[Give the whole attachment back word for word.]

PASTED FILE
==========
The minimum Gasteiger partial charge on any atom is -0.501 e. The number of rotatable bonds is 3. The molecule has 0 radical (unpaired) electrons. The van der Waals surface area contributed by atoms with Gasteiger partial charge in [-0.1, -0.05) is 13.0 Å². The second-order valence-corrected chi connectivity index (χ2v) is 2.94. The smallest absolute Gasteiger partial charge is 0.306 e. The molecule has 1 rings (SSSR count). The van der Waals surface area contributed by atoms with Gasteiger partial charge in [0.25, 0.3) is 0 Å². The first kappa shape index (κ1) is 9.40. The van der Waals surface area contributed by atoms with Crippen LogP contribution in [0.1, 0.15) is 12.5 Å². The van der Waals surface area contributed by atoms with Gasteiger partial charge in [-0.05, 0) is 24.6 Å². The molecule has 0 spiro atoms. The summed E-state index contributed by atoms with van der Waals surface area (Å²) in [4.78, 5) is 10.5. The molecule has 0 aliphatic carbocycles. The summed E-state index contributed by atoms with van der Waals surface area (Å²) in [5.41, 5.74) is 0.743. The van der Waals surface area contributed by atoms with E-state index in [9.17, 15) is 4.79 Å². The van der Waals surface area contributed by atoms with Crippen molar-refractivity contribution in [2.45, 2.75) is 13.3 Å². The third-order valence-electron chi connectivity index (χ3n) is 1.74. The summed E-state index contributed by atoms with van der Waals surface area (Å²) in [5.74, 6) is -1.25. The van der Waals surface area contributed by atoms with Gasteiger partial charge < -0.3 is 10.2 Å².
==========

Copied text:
The minimum Gasteiger partial charge on any atom is -0.501 e. The number of rotatable bonds is 3. The molecule has 0 radical (unpaired) electrons. The van der Waals surface area contributed by atoms with Gasteiger partial charge in [-0.1, -0.05) is 13.0 Å². The second-order valence-corrected chi connectivity index (χ2v) is 2.94. The smallest absolute Gasteiger partial charge is 0.306 e. The molecule has 1 rings (SSSR count). The van der Waals surface area contributed by atoms with Gasteiger partial charge in [0.25, 0.3) is 0 Å². The first kappa shape index (κ1) is 9.40. The van der Waals surface area contributed by atoms with Crippen LogP contribution in [0.1, 0.15) is 12.5 Å². The van der Waals surface area contributed by atoms with Gasteiger partial charge in [-0.05, 0) is 24.6 Å². The molecule has 0 spiro atoms. The summed E-state index contributed by atoms with van der Waals surface area (Å²) in [4.78, 5) is 10.5. The molecule has 0 aliphatic carbocycles. The summed E-state index contributed by atoms with van der Waals surface area (Å²) in [5.41, 5.74) is 0.743. The van der Waals surface area contributed by atoms with E-state index in [9.17, 15) is 4.79 Å². The van der Waals surface area contributed by atoms with Crippen molar-refractivity contribution in [2.45, 2.75) is 13.3 Å². The third-order valence-electron chi connectivity index (χ3n) is 1.74. The summed E-state index contributed by atoms with van der Waals surface area (Å²) in [5.74, 6) is -1.25. The van der Waals surface area contributed by atoms with Gasteiger partial charge < -0.3 is 10.2 Å².